Dedicated to the protection of birds, other animals, and their habitats through education and activism
Southeast Volusia Audubon Society, P.O. Box 46, New Smyrna Beach, FL 32170; president@SEVolusiaAudubon.org
I was shocked that sandhill cranes are now hunted in more than a
dozen states and other states are considering allowing these
magnificent birds to be killed (New York Times Feb. 23, 2012). I found
the website of a hunting organization proudly displaying piles of dead
sandhill cranes with comments that they are delicious with a flavor
like pork chops or prime ribs. Early in the 20th century, sandhill
cranes were on a path to extinction, but widespread and popular
protection enabled them to recover.
Here are some old thoughts that may be familiar to some of our long-term members or readers.
In the spring of 1998, I was among SEVAS chapter members visiting lands around Gainesville, Florida on a birdwatching trip. Near the intersection of Williston Road and SW 23rd street we were entranced by a big flock of sandhill cranes on the U. of Florida cattle feedlot.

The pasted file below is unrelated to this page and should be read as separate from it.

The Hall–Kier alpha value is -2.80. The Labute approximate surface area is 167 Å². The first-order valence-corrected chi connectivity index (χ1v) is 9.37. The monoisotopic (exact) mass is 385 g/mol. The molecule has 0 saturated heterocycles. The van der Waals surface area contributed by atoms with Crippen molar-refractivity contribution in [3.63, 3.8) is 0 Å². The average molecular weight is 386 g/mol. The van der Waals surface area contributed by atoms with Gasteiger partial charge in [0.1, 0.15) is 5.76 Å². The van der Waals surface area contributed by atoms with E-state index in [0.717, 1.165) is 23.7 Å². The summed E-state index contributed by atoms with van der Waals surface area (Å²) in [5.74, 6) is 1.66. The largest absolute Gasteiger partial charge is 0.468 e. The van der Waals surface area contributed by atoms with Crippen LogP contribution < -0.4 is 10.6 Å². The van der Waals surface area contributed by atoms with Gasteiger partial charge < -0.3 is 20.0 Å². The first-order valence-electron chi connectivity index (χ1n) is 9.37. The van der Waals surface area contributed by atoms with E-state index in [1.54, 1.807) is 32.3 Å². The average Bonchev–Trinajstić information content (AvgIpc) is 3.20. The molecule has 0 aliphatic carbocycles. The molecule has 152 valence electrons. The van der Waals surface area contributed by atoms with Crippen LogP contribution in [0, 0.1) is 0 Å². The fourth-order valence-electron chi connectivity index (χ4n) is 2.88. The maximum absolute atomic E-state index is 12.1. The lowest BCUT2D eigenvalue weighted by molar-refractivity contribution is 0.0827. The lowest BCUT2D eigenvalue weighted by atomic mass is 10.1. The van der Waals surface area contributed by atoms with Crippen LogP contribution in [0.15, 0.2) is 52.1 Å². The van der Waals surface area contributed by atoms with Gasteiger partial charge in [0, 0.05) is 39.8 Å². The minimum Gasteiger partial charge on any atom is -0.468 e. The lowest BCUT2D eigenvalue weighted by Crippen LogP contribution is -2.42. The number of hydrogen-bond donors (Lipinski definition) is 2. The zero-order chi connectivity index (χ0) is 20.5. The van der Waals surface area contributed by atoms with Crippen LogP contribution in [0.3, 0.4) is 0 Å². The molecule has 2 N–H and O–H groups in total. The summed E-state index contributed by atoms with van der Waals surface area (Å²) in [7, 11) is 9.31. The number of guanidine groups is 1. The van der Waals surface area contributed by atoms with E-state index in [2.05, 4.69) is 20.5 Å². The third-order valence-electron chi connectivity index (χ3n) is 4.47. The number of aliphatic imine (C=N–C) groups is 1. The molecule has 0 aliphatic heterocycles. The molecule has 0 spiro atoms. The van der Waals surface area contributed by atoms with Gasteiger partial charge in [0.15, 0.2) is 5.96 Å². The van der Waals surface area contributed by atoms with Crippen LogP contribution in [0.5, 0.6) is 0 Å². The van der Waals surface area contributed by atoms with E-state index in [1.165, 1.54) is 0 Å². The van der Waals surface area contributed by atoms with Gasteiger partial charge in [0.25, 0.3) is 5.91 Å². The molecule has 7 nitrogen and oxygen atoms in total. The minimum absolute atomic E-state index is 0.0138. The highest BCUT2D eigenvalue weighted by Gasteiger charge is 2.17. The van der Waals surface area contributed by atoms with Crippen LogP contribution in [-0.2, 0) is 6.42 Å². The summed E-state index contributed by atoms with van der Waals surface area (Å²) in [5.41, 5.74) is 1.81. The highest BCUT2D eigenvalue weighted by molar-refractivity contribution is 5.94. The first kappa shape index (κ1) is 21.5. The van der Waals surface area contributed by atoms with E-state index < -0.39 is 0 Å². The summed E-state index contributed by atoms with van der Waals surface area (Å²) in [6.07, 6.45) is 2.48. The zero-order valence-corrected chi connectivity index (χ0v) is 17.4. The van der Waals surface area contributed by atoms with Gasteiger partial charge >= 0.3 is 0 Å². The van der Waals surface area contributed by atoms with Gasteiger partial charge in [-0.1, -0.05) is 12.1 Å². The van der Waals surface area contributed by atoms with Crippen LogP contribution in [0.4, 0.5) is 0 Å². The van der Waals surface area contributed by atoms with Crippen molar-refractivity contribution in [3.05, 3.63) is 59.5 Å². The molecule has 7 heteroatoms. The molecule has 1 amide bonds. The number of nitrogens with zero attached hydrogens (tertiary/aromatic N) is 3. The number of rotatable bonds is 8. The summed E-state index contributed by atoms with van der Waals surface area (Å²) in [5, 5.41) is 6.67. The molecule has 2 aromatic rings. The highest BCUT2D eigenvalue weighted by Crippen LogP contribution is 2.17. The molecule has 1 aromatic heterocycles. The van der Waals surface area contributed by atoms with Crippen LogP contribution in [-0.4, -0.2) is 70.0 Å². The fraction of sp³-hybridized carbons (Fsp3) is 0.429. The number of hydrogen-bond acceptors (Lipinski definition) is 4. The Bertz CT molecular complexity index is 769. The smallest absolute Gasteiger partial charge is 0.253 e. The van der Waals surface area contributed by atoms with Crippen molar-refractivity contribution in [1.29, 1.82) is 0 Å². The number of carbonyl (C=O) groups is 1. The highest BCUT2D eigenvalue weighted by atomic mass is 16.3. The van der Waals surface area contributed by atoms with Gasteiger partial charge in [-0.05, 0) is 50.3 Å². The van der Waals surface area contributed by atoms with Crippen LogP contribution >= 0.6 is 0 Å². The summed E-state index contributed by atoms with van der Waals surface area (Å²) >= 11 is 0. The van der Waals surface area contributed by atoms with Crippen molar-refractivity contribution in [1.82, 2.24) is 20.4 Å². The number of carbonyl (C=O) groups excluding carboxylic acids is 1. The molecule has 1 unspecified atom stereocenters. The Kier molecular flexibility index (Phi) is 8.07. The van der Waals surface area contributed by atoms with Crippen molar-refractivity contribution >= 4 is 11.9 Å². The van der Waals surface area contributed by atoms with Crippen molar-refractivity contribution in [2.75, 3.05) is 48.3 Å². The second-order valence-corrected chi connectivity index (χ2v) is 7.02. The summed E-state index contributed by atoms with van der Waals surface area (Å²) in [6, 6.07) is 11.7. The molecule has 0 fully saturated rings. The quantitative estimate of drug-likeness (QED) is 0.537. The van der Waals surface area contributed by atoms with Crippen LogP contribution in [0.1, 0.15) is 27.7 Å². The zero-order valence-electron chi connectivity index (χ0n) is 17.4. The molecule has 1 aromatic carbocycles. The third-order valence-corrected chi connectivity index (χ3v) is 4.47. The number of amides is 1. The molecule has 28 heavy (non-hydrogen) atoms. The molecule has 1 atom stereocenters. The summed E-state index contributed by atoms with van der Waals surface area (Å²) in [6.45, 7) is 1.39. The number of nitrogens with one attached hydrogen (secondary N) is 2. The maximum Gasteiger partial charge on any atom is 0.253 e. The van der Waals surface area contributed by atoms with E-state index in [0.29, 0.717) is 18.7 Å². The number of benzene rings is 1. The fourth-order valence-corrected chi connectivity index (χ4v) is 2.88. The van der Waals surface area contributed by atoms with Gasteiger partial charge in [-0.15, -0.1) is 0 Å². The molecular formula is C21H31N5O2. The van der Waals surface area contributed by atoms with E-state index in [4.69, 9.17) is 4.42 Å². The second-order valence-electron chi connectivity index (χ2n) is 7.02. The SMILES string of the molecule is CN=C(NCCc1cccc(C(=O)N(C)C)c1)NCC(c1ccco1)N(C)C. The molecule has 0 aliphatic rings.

Many pairs of these large, graceful birds were performing their annual spring courtship dance. Seeing this dance for the first time was a wonderful, unforgettable experience for me.
Then on a foggy October, 1998 morning, we were on a birdwatching trip in western Volusia County, I forget just where. Driving slowly up a gentle rise, we could see dancing sandhill cranes emerging in the mist. I was moved to write these lines, published in the October, 1998 Skimmer:
OCTOBER SANDHILL CRANES
Dull grasses shine with morning dew.
Patchy fog distorts our sight.
Pale silhouettes coming into view,
Ghostly shapes of startling height.
Some are leaping, bowing, swaying,
Lifting wings on high,
In fragments of the ancient ritual,
Ending with a poignant cry.
Summers gone and breeding's done;
Nestlings grown to fledglings flown.
But autumn's warmth rekindles fires,
Faint echoes from last spring's desires,
Dancing in the morning mist.
Sandhill cranes are as tall as a man and have a seven-foot wingspan. I cannot see how shooting these large targets that fly in a level straight line could be called sport.
Now when I lift my gaze to the sky as a great V of the cranes overhead fy; I see fading ghosts of passenger pigeons passing by.
I hope that National Audubon will demand that killing sandhill cranes be halted.
Lee Bidgood, Jr.